Recently I reviewed Temple Grandin’s new book, The Autistic Brain: Thinking Across the Spectrum, for the New York Journal of Books. Dr. Grandin is the world’s most famous high–functioning autistic individual. She holds a Ph.D. in animal science, teaches at the University of Colorado, and is honored by an HBO biopic in which she is winningly played by Claire Danes.
In the book Grandin shares her own brain imaging studies with the reader, an understandable impulse given how seductive such modern images have become.
Not a day goes by without one hearing of the latest scanning results wherein this or that brain area “lights up” for a given function or malady. There has been a great interest in functional brain mapping just as there had been of anatomical studies in the twentieth century—but, we must ask, Exactly what is it that they purport to show?
Hot spots are not and can never be the entire story, and here’s why. Think of a mountain range in which only one or two peaks poke through the clouds. If you are flying above, that is all you will see. Ignorant of the massive structure below, you and the people on the ground will have quite different understandings of the mountain. Your respective knowledge of the truth will be poles apart.
By the same analogy current brain imaging technology picks up only the peak areas of activation out of many dozens that participate in the network underlying whatever it is one is trying to image (see figure).
Take my own field of synesthesia, for example. Viewers often get excited when V4, the human color area, lights up in a synesthete with colored hearing or colored graphemes. “There it is!” they exclaim, as if V4 were the “the location” of synesthesia.
But synesthesia is not located in any one place. It exists instead as the dominant process at any given time in the network that underlies it. V4 is merely one hot spot in that network, one peak of the mountain that happens to be poking through the clouds that we can see with our current technology. What technology doesn’t capture is all the necessary attention, memory, emotional salience, perceived size, shape, movement, and spatial location—some of the aspects that constitute the whole, singular experience.
The same is true in autism, whose fundamental characteristic is impaired social communication. Social interaction is fundamental to being human. We take it for granted, but think for a moment how complicated it is.
It is guided by a thousand unwritten rules that are learned early in one’s life. Most infants and children soak these up easily, but the autistic brain cannot decipher nor make sense of these interpersonal “rules.” Is it any wonder that autistic kids’ social impairment—a skill that draws on multiple talents and a host of perceptual clues—can be profound?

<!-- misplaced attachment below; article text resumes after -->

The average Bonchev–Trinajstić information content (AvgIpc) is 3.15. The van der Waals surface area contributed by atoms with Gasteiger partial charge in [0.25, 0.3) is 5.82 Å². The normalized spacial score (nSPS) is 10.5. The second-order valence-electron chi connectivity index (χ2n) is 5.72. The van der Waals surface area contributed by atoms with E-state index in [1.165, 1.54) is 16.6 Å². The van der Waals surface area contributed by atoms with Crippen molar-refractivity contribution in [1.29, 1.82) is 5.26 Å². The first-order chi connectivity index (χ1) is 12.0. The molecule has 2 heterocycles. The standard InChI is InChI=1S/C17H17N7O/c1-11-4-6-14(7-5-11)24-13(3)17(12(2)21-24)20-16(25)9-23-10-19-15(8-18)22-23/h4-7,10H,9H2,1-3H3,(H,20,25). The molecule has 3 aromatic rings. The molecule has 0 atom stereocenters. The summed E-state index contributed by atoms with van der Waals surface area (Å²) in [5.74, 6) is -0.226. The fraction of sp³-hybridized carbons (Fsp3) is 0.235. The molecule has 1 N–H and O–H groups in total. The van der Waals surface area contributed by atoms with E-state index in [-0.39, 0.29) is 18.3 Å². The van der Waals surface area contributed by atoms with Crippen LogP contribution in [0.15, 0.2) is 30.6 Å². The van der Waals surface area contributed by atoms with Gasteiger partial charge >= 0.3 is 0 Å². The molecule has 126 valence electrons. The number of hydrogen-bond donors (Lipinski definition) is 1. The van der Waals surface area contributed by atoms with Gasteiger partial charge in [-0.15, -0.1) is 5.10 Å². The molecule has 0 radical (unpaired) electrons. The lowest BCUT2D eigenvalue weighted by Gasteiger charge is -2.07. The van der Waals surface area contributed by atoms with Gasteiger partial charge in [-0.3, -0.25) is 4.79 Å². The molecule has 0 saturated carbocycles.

The overlapping networks are accordingly deep and diffuse throughout the brain, which is why no current scanning technology is going to detect a signature pattern in the autistic brain.
There are, to be sure, individual exceptions, especially in outliers as accomplished as Temple Grandin. For example, High Definition Fiber Tracking, which traces the major cables in one’s brain, shows one of Grandin’s visual tract to be 400% bigger than a control subject’s. This is consistent with her “thinking in pictures,” which she describes in her book by that name. Scans in other autistics have reported a reduction in cortical activation to faces, which is consistent with their not looking at other people.
But most autistics have normal brains, a fact that Thomas Insel, director of the National Institutes of Health calls, “The most inconvenient truth about this condition.” He says, “Even when you look at a child who has no language, who is self–injuring, who’s had multiple seizures, you would be amazed how normal their brains look.”
Grandin longs for the next step of finding a genetic, neuroanatomical, or chemical common ground. But until much more is known about autism’s cause, or whether the varied behaviors now under the autism label even represent a singular disorder in any fundamental sense, she prefers to focus on specific behaviors. And I have to agree.
You can read my interview with Temple Grandin on job skills and more at the New York Journal of Books, or see my other book reviews there by clicking the links.